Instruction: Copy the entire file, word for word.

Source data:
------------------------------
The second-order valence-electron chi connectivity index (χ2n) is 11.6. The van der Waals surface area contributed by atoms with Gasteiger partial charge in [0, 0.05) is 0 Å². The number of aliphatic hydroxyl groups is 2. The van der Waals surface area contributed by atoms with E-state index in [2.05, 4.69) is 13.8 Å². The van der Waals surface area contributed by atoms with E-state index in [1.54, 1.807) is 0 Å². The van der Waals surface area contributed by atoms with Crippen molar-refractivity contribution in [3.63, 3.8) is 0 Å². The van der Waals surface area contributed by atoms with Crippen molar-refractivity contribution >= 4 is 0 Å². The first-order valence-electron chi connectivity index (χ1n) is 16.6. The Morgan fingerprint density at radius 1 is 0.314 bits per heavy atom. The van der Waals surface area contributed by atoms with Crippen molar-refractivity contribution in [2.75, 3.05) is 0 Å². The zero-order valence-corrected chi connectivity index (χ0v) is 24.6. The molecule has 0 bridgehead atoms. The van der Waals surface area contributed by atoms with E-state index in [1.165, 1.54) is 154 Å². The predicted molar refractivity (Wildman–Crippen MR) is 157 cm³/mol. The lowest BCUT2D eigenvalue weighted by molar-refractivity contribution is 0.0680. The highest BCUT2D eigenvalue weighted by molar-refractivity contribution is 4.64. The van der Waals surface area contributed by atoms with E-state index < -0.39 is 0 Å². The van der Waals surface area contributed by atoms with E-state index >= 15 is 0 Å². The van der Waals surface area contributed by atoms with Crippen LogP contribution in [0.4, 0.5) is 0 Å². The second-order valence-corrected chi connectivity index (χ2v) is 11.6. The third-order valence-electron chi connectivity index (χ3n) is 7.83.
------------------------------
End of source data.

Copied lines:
The second-order valence-electron chi connectivity index (χ2n) is 11.6. The van der Waals surface area contributed by atoms with Gasteiger partial charge in [0, 0.05) is 0 Å². The number of aliphatic hydroxyl groups is 2. The van der Waals surface area contributed by atoms with E-state index in [2.05, 4.69) is 13.8 Å². The van der Waals surface area contributed by atoms with E-state index in [1.54, 1.807) is 0 Å². The van der Waals surface area contributed by atoms with Crippen molar-refractivity contribution in [3.63, 3.8) is 0 Å². The van der Waals surface area contributed by atoms with Crippen molar-refractivity contribution >= 4 is 0 Å². The first-order valence-electron chi connectivity index (χ1n) is 16.6. The Morgan fingerprint density at radius 1 is 0.314 bits per heavy atom. The van der Waals surface area contributed by atoms with Crippen molar-refractivity contribution in [2.75, 3.05) is 0 Å². The zero-order valence-corrected chi connectivity index (χ0v) is 24.6. The molecule has 0 bridgehead atoms. The van der Waals surface area contributed by atoms with E-state index in [1.165, 1.54) is 154 Å². The predicted molar refractivity (Wildman–Crippen MR) is 157 cm³/mol. The lowest BCUT2D eigenvalue weighted by molar-refractivity contribution is 0.0680. The highest BCUT2D eigenvalue weighted by molar-refractivity contribution is 4.64. The van der Waals surface area contributed by atoms with E-state index < -0.39 is 0 Å². The van der Waals surface area contributed by atoms with E-state index >= 15 is 0 Å². The van der Waals surface area contributed by atoms with Crippen LogP contribution in [0.4, 0.5) is 0 Å². The second-order valence-corrected chi connectivity index (χ2v) is 11.6. The third-order valence-electron chi connectivity index (χ3n) is 7.83.